But Democrats will never take on this fight. Instead, they engage in a kind of political Stockholm syndrome, forever seeking opportunities to agree with the same corporate lobbies that fund their opponents.

Labor’s job is not to make the Democrats into a better version of themselves. Our job is to do what the Democrats cannot.




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There is no Master Plan that guarantees victory. But here are a few steps unions can take to move politics forward in 2013:

Focus on the states. The federal government is going to remain politically deadlocked. We should concentrate our resources where they can make the most difference.

Put workplace organizing at the center of our political operation. Our unique strength, workplace organizing, is also the most effective way to actually change people’s minds.

When “paycheck protection” was first proposed, as a 1998 ballot initiative in California, it was supported by a majority of union members, who at first blush thought that requiring members’ annual written permission to spend dues money on politics sounded reasonable.

Labor worked hard to explain that the real purpose was to silence workers’ voice in politics. After the initiative was defeated, people who had started off supporting the measure but changed their minds were polled. Did they get their primary information from television, radio, mail, phone, or talking with a co-worker at work?

Talking with a co-worker was 20 points more effective than any other medium in changing people’s minds.


The core principle of union organizing is that people can change. Indeed, the work of organizing is almost nothing but that—helping scared people become brave, changing how people understand the boss and their own collective power.

But there’s no place for such transformations in traditional electoral campaigns, where voters’ preferences are treated as fixed and “messaging” is limited to superficial, poll-tested buzzwords.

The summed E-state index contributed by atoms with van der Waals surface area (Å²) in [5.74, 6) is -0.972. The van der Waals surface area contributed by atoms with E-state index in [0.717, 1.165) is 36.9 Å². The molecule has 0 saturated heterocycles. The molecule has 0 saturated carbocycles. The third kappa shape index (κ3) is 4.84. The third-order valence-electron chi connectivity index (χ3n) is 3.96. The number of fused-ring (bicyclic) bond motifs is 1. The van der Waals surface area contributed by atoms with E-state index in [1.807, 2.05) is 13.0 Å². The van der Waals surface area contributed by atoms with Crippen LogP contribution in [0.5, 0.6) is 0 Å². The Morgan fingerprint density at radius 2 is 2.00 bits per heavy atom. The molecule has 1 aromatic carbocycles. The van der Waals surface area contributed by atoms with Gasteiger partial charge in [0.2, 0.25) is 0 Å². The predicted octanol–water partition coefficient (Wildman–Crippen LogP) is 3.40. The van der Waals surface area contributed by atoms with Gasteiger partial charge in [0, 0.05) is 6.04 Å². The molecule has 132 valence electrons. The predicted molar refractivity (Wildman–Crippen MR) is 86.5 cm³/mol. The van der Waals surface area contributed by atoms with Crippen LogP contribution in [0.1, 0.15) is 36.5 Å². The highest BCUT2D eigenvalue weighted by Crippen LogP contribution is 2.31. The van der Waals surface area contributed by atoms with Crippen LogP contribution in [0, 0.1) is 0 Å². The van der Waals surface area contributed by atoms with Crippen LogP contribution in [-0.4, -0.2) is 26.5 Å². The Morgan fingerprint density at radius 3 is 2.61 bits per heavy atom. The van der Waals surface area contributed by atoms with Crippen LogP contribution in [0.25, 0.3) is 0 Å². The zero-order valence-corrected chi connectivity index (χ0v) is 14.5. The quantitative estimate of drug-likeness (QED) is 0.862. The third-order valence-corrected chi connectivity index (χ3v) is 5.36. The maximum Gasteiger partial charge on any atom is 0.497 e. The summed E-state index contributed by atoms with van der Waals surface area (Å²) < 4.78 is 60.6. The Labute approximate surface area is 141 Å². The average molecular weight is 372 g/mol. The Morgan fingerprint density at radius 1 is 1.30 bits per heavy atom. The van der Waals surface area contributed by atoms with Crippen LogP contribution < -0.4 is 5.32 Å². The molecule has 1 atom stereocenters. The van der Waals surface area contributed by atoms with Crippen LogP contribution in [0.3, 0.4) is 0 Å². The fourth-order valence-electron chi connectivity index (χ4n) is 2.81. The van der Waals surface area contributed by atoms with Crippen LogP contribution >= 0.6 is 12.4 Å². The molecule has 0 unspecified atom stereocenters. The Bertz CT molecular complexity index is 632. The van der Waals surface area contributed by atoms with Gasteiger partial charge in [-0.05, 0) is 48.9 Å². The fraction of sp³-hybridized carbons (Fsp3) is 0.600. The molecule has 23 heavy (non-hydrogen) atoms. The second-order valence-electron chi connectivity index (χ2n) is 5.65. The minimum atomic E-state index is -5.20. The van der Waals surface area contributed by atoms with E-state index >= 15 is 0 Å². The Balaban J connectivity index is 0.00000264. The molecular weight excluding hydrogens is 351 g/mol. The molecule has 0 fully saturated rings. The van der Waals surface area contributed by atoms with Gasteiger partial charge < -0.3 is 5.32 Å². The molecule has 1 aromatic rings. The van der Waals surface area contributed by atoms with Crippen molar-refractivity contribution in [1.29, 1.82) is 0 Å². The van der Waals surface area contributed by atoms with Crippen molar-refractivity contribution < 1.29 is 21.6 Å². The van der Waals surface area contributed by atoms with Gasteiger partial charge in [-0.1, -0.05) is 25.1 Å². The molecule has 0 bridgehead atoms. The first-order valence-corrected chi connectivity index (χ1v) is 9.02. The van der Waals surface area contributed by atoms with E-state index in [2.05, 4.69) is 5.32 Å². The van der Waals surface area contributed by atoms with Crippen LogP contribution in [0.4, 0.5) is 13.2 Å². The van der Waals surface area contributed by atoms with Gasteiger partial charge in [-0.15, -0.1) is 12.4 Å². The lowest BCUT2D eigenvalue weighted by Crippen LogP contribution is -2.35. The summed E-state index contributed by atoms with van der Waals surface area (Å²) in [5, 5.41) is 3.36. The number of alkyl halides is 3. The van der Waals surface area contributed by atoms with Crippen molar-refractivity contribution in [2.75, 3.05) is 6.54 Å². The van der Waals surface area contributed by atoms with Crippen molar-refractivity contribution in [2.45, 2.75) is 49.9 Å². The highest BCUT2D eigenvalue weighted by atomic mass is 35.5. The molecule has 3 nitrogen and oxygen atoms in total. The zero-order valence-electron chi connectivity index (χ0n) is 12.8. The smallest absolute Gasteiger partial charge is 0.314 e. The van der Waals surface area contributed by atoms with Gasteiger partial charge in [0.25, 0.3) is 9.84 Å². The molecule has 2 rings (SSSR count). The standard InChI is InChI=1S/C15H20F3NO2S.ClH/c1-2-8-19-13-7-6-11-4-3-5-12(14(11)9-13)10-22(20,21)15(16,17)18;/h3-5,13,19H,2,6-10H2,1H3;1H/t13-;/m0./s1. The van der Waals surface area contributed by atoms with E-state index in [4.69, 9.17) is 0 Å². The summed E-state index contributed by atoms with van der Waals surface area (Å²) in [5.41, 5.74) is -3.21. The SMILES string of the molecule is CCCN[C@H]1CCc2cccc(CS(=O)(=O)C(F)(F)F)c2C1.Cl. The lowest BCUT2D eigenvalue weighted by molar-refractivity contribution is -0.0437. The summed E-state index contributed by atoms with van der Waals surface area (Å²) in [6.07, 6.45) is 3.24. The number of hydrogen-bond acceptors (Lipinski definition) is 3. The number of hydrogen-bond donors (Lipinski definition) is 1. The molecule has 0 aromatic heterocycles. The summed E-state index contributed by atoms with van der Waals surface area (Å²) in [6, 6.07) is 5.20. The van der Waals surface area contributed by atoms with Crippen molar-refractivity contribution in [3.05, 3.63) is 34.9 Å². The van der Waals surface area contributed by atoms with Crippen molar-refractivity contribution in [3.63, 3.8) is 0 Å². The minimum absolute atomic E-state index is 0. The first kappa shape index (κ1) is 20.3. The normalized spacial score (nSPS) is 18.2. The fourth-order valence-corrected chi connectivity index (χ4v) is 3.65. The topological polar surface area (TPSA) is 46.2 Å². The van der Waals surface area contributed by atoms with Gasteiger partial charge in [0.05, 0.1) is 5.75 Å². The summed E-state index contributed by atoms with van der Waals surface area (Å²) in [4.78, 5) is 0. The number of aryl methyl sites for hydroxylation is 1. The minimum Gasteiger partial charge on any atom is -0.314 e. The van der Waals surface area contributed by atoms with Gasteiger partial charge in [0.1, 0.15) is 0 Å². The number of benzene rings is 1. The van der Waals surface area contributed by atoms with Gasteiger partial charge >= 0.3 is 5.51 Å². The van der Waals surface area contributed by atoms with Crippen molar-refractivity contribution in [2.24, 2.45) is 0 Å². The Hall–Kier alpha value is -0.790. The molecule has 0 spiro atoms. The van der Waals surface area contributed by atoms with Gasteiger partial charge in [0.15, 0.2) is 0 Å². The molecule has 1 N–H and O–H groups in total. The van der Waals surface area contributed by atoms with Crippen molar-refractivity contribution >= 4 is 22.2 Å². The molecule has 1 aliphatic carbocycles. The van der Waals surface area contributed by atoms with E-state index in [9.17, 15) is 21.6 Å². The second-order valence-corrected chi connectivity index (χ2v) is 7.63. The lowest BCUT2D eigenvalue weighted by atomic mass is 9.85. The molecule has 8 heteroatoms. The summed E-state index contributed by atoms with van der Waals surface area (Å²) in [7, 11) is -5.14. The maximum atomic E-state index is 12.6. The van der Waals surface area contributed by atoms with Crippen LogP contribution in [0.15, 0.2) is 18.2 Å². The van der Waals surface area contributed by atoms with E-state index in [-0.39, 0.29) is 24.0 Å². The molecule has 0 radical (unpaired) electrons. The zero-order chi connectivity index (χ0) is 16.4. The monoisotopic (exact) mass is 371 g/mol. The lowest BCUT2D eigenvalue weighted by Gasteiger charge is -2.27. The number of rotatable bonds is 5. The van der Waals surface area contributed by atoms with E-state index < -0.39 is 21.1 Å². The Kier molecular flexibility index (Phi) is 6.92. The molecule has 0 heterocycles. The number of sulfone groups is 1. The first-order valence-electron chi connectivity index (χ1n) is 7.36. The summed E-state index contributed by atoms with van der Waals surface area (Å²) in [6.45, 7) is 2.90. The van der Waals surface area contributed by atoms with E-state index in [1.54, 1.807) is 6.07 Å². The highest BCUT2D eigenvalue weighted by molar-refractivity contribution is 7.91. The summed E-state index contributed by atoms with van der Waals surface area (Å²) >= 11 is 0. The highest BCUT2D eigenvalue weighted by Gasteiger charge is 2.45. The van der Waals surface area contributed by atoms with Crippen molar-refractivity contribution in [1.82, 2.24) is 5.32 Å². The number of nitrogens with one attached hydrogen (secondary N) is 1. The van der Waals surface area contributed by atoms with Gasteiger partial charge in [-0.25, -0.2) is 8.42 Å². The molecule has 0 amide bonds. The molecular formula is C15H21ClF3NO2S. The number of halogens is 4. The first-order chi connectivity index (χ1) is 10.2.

Such campaigns do nothing to transform how people think about the economy, or to build organizations that last beyond elections. We need to initiate campaigns where we can engage in deeper education and build rank-and-file leaders in the process.

Since most unions’ political staffs come out of electoral politics, they often don’t understand workplace internal organizing. To do politics right, we must bring together political and organizing staffs that often operate on separate tracks.

Recruit members to serve as public ambassadors. Attacks on public employees are fueled by misleading propaganda about the nature of their work. Thus 80 percent of Americans think the public school system deserves a grade of “C” or lower, but the same number give their kid’s school an A or a B.

In other words, when people encounter the reality of schooling up close, they appreciate the work teachers do.

If each local teachers union, for instance, recruited 50 members who each committed to giving five presentations to Rotary clubs, church groups, or neighborhood associations—describing in unscripted terms what their job is like—we could establish a more realistic understanding of teachers’ work.

Such an undertaking would draw on our strength and leave the unions with stronger leaders when the campaign was done.

Campaign against the corporate lobbies. Unions need to do what Democrats cannot: run campaigns that directly challenge the corporate interests that stand behind the Republicans. We should promote common-sense reforms that benefit the vast majority even if unacceptable to big business.

Consider, for example, a proposal to undo state tax breaks for the rich and earmark the money for job creation or universal preschool.

As the American Legislative Exchange Council (ALEC) does for the corporate right, we should identify a set of proposals that can be advanced in multiple states.

Run offensive campaigns. The best vehicles for this are ballot initiatives, which avoid the messy and various reasons that people choose candidates. Note the failed recall of Scott Walker versus the successful referendum overturning Ohio’s union-busting law.

It’s easy for corporations to buy off legislators, but harder to sway the population on well-defined issues. In 2012 a number of red states passed progressive initiatives that directly contradicted the actions of their legislators. In deep red Idaho and South Dakota, for instance, voters overturned anti-teacher laws by wide margins.

While our recent political campaigns have shown what the labor movement is against, few non-members can say what we’re for—and many members are hungry to go on offense. It’s time to spell out our vision of how the economy should work.

Gordon Lafer is an associate professor at the University of Oregon’s Labor Education and Research Center. A longer version of this article is in the Winter issue of New Labor Forum.

A version of this article appeared in Labor Notes 407, February 2013. Don't miss an issue, subscribe today.